Skip to main content

Refine your search

Windmill on the farm in Namibia. Photo: Mostphotos.

Doctoral defence of Matti Tweshiningilwa Nghikembua, MSc, 31.5.2024: Wildlife activity patterns and encroaching woody vegetation response to bush thinning on farmlands in north-central Namibia

The doctoral dissertation in the field of Forestry will be examined at the Faculty of Science, Forestry and Technology, Joensuu Campus and online.

What is the topic of your doctoral research? Why is it important to study the topic?

The topic of my doctoral research is “Wildlife activity patterns and encroaching woody vegetation response to bush thinning on farmlands in north-central Namibia”. It is important to study the topic since the Namibian savannah biome has experienced anthropogenic pressures, resulting in the disruption of key ecological processes. Consequently, a dense and thorny woody vegetation structure known bush encroachment, has proliferated in landscapes that were historically sparsely vegetated. Livestock farming and wildlife conservation are key sectors of the national economy.

In recent decades, significant loss of grazing capacity as well as suitable habitat for some wildlife has been experienced. To counteract some of the negative effects associated with this phenomenon, restoration thinning that involves the selective reduction of excess woody biomass has been applied as a recommended strategy. Studies of this nature would increase knowledge regarding the responses of ecological components towards treatment effects, to maintain ecological integrity and sustainable management of natural resources.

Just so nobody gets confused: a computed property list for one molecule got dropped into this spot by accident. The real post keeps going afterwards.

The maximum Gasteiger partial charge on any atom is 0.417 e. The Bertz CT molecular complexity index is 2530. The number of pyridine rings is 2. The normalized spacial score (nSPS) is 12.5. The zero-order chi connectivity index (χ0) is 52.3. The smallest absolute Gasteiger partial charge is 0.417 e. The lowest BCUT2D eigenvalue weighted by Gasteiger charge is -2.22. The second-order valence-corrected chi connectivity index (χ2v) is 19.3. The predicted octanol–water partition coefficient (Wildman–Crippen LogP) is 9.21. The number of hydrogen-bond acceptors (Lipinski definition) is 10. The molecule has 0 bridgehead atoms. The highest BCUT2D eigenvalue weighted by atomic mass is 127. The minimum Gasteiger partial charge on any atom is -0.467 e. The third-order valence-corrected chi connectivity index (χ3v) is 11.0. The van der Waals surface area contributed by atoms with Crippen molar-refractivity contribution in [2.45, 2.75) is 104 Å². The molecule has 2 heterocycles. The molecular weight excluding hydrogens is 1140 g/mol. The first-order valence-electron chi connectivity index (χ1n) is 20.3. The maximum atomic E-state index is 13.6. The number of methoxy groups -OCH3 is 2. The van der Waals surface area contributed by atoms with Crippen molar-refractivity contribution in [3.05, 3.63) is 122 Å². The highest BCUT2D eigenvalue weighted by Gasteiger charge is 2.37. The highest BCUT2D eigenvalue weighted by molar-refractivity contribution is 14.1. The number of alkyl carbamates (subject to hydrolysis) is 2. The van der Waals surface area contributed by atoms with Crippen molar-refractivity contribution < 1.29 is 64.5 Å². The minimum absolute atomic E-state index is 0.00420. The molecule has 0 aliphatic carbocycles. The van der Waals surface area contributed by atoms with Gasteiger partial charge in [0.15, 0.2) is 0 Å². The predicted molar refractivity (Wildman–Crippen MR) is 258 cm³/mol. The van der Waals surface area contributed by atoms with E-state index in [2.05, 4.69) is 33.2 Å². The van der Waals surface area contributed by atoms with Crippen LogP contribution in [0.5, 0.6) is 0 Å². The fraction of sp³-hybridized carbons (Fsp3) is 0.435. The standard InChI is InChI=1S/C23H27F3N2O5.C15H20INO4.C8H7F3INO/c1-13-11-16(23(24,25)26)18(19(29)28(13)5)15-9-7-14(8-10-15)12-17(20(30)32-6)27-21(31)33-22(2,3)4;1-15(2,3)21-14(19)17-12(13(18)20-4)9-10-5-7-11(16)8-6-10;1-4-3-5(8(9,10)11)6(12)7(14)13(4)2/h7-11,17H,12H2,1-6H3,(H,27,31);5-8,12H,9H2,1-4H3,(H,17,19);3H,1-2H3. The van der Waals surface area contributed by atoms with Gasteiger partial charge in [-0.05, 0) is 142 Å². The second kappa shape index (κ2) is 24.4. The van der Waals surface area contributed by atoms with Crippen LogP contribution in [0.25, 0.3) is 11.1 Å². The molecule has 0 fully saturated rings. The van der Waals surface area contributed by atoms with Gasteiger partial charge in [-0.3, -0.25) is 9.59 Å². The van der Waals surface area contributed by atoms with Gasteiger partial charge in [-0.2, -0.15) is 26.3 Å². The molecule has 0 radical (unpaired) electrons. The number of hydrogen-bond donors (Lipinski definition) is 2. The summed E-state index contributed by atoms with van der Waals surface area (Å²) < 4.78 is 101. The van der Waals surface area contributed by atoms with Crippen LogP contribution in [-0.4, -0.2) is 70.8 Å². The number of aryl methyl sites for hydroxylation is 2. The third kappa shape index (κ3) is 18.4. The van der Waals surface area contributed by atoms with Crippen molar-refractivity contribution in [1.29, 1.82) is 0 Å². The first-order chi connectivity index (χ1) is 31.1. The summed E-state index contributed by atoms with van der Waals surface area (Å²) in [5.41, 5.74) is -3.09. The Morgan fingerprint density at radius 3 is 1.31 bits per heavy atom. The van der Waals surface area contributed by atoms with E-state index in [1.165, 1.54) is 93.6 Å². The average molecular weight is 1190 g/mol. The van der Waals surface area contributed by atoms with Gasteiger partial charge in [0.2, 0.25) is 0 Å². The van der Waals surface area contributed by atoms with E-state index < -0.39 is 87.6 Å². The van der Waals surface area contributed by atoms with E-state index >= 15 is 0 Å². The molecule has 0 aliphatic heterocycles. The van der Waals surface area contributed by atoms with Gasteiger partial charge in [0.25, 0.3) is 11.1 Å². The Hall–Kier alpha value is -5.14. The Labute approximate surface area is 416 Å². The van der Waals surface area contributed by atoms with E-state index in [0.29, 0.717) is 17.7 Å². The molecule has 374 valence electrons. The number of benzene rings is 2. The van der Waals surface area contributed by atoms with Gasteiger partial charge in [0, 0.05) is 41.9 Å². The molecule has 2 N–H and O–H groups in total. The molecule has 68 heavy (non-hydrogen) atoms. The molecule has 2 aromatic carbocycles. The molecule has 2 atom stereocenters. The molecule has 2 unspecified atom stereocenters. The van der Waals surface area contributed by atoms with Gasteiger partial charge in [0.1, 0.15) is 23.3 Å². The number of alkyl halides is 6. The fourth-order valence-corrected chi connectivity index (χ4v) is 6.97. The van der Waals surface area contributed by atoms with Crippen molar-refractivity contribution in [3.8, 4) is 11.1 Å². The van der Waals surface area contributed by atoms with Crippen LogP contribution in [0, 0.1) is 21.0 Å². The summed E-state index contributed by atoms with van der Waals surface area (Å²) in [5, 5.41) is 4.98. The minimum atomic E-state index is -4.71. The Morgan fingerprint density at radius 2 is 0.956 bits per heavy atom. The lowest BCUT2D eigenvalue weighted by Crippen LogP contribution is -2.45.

What are the key findings or observations of your doctoral research?

This thesis demonstrated that bush encroachment can be controlled by thinning excess woody densities. Thinned areas had greater wildlife activity than non-thinned areas, possibly due to favourable habitat conditions resulting from the reduction of woody vegetation densities which promoted ease to manoeuvre, better grass cover and longer sighting lines to detect distant prey or predators. Natural regeneration of woody species was rapid in thinned areas. 

Also, woody species responded differently towards the thinning treatment (reduced abundance for the umbrella thorn and increase of the umbrella thorn). Large predators were the most responsive to the thinning treatment and would increase their activity in thinned areas. On a typical farm, bush control is done to increase grazing for livestock. A higher activity of predators in these areas could potentially place a risk to unprotected livestock and increase human wildlife conflict. 

Therefore, appropriate mitigation strategies should be developed in areas targeted for restoration thinning efforts. Although it is feasible to control bush encroachment, varied responses observed amongst encroaching woody species suggests that thinning could potentially alter the ecological structure and local distribution of species as preferred species are reduced, and low-density species are promoted. 

How can the results of your doctoral research be utilised in practice?